The are but a few of the possibilities that exist. We haven’t even touched on the light control, electric locks and thermostat control options that also exist. These capabilities represent the next wave in home security. You can now monitor and control your home from anywhere with internet access and with powerful iPhone and Android apps.
Double hung windows are the ones that slide up and down to open. There are several ways to gain entry to this type of window. The first way is to simply pry it open with a crow bar. When this is done, the two small locks that typically are between the two panes, often pull out, as they are normally only attached with a couple of small screws. In this case the glass does not break and therefore a window contact is the primary method of detection. Surface mount contacts are often used with new windows to avoid drilling holes that might otherwise void the window warranty. An interior motion detector can detect the intrusion, after the intruder has already climbed through the window and started moving within the house. More information on types of window contacts will be given in another posting.
The second entry method would be to break the glass to get to the latches to open the window. This is done because the glass is open very sharp and the openings are often a little tight for crawling through. In this case, either a glass break or window contact would work. The glass break would go off first, followed by the window contact and as always a motion detector would detect the intrusion after the intruder was inside. That leaves crawling through the broken window pane as the third option. In this event, only the glass break detector and motion detector would pick up the intrusion.
From a deterrence point of view, security system stickers might help as well as making sure that the window is well lit and not hidden by tall shrubs. From a denial perspective, windows with automatic stops help prevent the window from being slid open too wide. In some cases, people will drill hole and insert a nail to prevent the window from opening too far.
The 3 D’s of Security – Deterrence, Denial, and Detection
One of the important themes that you’ll see repeated throughout these discussions are the principles of deterrence, denial, and detection. Our first objective should always be to discourage or deter a would-be intruder from targeting our property in the first place. It is easy to see how we are the safest if the intruder never targets our home or business in the first place. The second concept is denial. In denial, we attempt to make intrusion more difficult in the event that our property is targeted. The object of detection is to alert you and the authorities of a threat if our avoidance techniques were not successful.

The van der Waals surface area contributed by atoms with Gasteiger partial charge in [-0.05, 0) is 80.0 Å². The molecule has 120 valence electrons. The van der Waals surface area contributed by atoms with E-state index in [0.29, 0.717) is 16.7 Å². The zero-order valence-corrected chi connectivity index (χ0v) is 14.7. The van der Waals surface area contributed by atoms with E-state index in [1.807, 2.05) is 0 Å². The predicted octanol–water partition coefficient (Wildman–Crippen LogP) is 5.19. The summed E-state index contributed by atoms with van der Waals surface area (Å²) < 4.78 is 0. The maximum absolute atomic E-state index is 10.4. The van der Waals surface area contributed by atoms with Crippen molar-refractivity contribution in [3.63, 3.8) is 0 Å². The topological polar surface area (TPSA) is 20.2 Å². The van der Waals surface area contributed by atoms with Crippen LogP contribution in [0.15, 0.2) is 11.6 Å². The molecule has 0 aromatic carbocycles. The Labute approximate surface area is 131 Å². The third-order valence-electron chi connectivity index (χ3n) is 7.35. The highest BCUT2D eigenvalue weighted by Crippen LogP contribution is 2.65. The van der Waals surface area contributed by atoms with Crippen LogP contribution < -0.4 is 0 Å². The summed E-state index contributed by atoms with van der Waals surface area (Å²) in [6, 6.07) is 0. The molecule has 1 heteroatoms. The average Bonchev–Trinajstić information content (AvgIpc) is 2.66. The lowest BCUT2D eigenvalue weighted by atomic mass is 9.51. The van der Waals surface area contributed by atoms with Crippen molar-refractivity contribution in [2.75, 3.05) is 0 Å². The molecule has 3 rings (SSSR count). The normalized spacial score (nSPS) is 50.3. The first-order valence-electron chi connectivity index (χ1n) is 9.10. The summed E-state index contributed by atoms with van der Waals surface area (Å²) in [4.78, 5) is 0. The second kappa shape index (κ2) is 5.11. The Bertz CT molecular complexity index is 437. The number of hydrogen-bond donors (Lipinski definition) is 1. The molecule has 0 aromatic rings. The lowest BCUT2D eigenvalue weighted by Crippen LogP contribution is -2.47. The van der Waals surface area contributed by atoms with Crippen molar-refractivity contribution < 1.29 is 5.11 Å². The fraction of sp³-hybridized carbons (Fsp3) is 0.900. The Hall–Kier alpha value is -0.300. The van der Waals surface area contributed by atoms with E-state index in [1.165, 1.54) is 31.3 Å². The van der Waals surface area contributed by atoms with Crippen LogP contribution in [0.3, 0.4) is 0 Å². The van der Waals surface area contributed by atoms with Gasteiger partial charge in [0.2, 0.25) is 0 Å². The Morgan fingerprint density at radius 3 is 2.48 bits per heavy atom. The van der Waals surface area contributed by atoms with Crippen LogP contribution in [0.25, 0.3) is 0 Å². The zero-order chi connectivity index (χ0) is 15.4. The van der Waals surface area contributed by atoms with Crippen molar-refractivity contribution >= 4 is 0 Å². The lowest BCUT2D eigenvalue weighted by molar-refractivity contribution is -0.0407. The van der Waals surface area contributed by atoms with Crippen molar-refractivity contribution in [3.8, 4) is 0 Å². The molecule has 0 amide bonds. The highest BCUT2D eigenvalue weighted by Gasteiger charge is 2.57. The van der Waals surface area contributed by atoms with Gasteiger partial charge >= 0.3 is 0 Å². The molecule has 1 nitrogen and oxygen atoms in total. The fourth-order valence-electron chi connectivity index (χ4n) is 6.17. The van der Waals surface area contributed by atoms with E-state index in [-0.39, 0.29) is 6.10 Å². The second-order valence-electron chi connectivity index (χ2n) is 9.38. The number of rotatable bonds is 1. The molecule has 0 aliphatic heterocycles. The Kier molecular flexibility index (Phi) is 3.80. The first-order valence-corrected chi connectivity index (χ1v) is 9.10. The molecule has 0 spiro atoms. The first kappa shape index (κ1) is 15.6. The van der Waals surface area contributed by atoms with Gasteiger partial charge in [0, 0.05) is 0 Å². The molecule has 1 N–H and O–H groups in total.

The same principles extend beyond intrusion to other threats such as fire, carbon monoxide, flood, etc. Again, it is obvious that preventing the fire is far better than just detecting and reporting it in the unfortunate event that one occurs.
Home Intrusion Deterrence
The majority of home intruders are looking for an easy point of entry with a low probability of being seen and caught. Other postings will discuss protecting against premeditated crimes and employee theft. Witnesses and Security systems both increase the likelihood of being caught and are therefore usually a deterrent. To avoid witnesses, intruders will want to target homes that appear vacant and choose an entry point where they won’t draw the attention of neighbors or passers-by. A security system sign and window stickers indicate to an intruder that a siren will draw additional attention to the property, not to mention the fact that police will be dispatched as well.
There are many things we can do to make our home seem inhabited. Here are some questions that you can ask yourself to assess the degree to which you are making your home a less attractive target.